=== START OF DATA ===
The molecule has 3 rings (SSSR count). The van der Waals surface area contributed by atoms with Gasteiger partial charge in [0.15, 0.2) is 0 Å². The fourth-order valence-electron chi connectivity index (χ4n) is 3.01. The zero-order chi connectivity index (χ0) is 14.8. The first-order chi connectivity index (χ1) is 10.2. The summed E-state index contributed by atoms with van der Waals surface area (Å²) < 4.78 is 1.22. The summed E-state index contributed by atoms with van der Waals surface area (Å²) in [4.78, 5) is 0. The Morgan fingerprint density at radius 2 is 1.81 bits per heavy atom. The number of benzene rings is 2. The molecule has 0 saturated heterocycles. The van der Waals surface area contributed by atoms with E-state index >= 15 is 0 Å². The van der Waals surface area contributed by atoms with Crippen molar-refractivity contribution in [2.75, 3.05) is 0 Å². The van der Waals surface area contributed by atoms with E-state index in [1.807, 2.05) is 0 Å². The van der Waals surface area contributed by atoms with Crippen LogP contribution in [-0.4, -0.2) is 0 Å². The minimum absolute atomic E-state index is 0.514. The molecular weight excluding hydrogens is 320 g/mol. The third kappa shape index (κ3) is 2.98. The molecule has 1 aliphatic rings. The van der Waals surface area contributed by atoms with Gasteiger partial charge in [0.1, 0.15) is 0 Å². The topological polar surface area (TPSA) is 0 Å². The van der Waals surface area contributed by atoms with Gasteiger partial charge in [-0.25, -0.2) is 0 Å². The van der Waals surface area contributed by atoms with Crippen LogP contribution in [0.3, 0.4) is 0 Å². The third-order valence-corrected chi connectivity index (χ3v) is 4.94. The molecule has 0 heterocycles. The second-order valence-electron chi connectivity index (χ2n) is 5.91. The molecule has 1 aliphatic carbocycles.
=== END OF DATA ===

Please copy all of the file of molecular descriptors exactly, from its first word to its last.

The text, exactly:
The molecule has 3 rings (SSSR count). The van der Waals surface area contributed by atoms with Gasteiger partial charge in [0.15, 0.2) is 0 Å². The fourth-order valence-electron chi connectivity index (χ4n) is 3.01. The zero-order chi connectivity index (χ0) is 14.8. The first-order chi connectivity index (χ1) is 10.2. The summed E-state index contributed by atoms with van der Waals surface area (Å²) < 4.78 is 1.22. The summed E-state index contributed by atoms with van der Waals surface area (Å²) in [4.78, 5) is 0. The Morgan fingerprint density at radius 2 is 1.81 bits per heavy atom. The number of benzene rings is 2. The molecule has 0 saturated heterocycles. The van der Waals surface area contributed by atoms with E-state index >= 15 is 0 Å². The van der Waals surface area contributed by atoms with Crippen molar-refractivity contribution in [2.75, 3.05) is 0 Å². The van der Waals surface area contributed by atoms with E-state index in [1.807, 2.05) is 0 Å². The van der Waals surface area contributed by atoms with Crippen LogP contribution in [-0.4, -0.2) is 0 Å². The minimum absolute atomic E-state index is 0.514. The molecular weight excluding hydrogens is 320 g/mol. The third kappa shape index (κ3) is 2.98. The molecule has 1 aliphatic rings. The van der Waals surface area contributed by atoms with Gasteiger partial charge in [0.1, 0.15) is 0 Å². The topological polar surface area (TPSA) is 0 Å². The van der Waals surface area contributed by atoms with Gasteiger partial charge in [-0.25, -0.2) is 0 Å². The van der Waals surface area contributed by atoms with Crippen LogP contribution in [0.3, 0.4) is 0 Å². The third-order valence-corrected chi connectivity index (χ3v) is 4.94. The molecule has 0 heterocycles. The second-order valence-electron chi connectivity index (χ2n) is 5.91. The molecule has 1 aliphatic carbocycles.